DPA Means Deferred Prosecution Agreement

Deferred prosecution agreements (DPAs) encourage individuals and companies to provide the SEC with forthcoming information about misconduct and assist with a subsequent investigation. In return, the SEC refrains from prosecuting cooperators for their own violations if they comply with certain undertakings. – SEC

DPA’s are also used by the DOJ.

For a company or an individual who may have unwittingly been involved in financial crime, DPA is often the best option. There are two main types of DPA’s, with and without admission of violation.

Obviously, not admitting to violation is the best option. This option can only be provided if the violator’s intended results were not a violation in themselves. This doesn’t mean it’s the end of the violator’s troubles. The violator may face professional punishments if s/he is licensed or certified. In rare cases, the violator will be barred from the profession.

Wolf of Wall Street by Martin Scorsese via Aerometal

Admitting to the violation only strengthens the case against the violator’s disbarment. On top of that, the violator may face disbarment from the industry regardless of the function. Admission could be career suicide.

It used to be that corporations wanted to avoid admission because it meant suicide for the corporation. But last year, the regulators showed their willingness to work with corporations on leniency, if that’s what it can be called. A number of corporations entered into agreements to admit to wrong doing and pay hefty violations but DPA’s were executed in such a way so that corporations may have taken a hit to their assets, but the shareholders’ equity would not be affected.

About the Author: Marcus Maltempo is a compliance professional with more than a decade of experience helping banks, law firms and clients manage investigations and regulatory responses.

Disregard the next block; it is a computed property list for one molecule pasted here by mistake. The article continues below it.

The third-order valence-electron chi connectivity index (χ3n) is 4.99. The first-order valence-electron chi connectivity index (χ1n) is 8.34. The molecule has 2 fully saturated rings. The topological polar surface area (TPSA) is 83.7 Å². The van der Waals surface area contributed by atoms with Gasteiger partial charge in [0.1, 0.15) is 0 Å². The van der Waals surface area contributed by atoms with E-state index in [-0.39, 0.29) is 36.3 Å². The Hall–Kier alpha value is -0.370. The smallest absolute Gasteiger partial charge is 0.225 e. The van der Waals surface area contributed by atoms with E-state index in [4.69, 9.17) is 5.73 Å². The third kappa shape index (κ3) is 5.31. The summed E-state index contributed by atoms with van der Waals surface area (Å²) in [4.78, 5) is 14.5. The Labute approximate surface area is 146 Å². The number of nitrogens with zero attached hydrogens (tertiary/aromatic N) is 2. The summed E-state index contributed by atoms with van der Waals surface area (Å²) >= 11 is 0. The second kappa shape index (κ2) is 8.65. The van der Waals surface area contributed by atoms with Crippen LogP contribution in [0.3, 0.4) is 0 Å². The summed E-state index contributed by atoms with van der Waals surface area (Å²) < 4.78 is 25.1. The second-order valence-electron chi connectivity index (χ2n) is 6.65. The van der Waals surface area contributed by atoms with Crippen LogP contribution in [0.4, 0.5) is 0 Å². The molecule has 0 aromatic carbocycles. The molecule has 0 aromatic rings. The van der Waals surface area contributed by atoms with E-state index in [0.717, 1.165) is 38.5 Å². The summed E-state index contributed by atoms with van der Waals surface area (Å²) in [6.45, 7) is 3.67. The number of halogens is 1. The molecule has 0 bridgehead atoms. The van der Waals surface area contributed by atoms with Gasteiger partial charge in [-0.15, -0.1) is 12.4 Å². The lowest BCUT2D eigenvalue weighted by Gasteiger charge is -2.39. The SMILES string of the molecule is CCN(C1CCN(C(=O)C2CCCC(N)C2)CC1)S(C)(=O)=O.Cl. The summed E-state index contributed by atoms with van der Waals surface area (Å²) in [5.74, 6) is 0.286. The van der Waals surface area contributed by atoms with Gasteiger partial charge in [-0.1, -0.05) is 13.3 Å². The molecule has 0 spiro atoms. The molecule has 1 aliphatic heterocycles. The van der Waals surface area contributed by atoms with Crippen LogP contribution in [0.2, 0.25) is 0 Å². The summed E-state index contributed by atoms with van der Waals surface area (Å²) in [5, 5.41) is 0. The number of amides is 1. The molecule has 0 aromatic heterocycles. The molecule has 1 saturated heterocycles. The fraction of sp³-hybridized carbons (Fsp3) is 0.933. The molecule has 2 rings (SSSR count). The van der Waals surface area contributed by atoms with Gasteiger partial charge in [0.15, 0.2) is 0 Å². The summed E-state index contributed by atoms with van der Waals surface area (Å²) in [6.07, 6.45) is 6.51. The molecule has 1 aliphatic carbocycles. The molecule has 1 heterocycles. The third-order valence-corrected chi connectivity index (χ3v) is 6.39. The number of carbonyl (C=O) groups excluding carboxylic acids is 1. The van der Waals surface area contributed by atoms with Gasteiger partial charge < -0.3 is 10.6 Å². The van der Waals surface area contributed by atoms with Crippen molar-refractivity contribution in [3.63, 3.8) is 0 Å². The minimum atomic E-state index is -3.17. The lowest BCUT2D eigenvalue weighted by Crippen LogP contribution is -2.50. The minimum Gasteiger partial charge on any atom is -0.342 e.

Applying Lessons from Headline-Making Enforcement Actions to Solidify Your Risk Management Strategy

On Monday, January 26, Associations of Certified Anti-Money Laundering Specialists (hereon ACAMS) held its Third Annual AML Risk Management Conference at The Conrad Hotel in downtown New York. Over the course of this week, summaries and takeaways from the key notes and panel discussions will be shared in this blog.

  • Kieran Beer, CAMS, Editor-In-Chief at ACAMS at Moneylaundering.com
  • Arthur Middlemiss, Esq., CAMS, Partner, Lewis Baach Pllc
  • Jonathan Lopez, Partner, Orrick Herrington and Sutcliffe LLP
  • David Szuchman, Executive Assistant Attorney and Chief of Investigation Division, New York County District Attorney’s Office

HeaderThis panel consisted of three present or former prosecutors. Discussion topics ranged from prevention to remediation for both firms and individuals. These topics were discussed under the context of headline grabbing media reports about large banks. Here are ten takeaways:

  1. Three things for firms and individuals to do to show wrongdoing was not criminal: SELF IDENTIFY wrongdoing, SELF REPORT to regulators, and SELF REMEDIATE wrongdoing with either corrections or plan to correct. – Arthur Middlemiss
  2. Firms and individuals must keep up with the news to avoid common inadequacies that are found; it is expected for them.
  3. Risk Assessment programs are a firm’s first and best line of defense against criminal action.
  4. Criminal action against a firm used to be the said firm’s death sentence, but prosecutors have gone out of their way to make sure it isn’t by timing information flow and the market so that the criminal firm’s shareholders do not take a direct hit while firm’s cash takes a direct hit with penalties.
  5. Willful ignorance is the worst defense for an individual both just as a professional and as a defense for wrongdoing. Willful ignorance is part of the crime.
  6. Compliance Officers are asked to bear more professional risk. With it are higher compensation and higher professional risk. Try to avoid the risk from the very beginning, including negotiating during job interviews/offers.
  7. In negotiating a Deferred Prosecution Agreements, don’t over-promise because DPA’s are conditional.
  8. Compliance programs are an affirmative defense. Need to have them, need them to be implemented, and need documentation showing effort to get the rest of the firm involved.
  9. Some offenses lead to investigation and review into other issues. Such are AML-related offenses, which could trigger a review of the bank charter.
  10. Keep in mind that it is difficult to keep a firm out of compliance at the civil level, but there’s no excuse for not figuring out what it takes to keep the firm out of crimes.

About the Author: Marcus Maltempo is a compliance professional with more than a decade of experience helping banks, law firms and clients manage investigations and regulatory responses.
He tweets @MoneyCompliance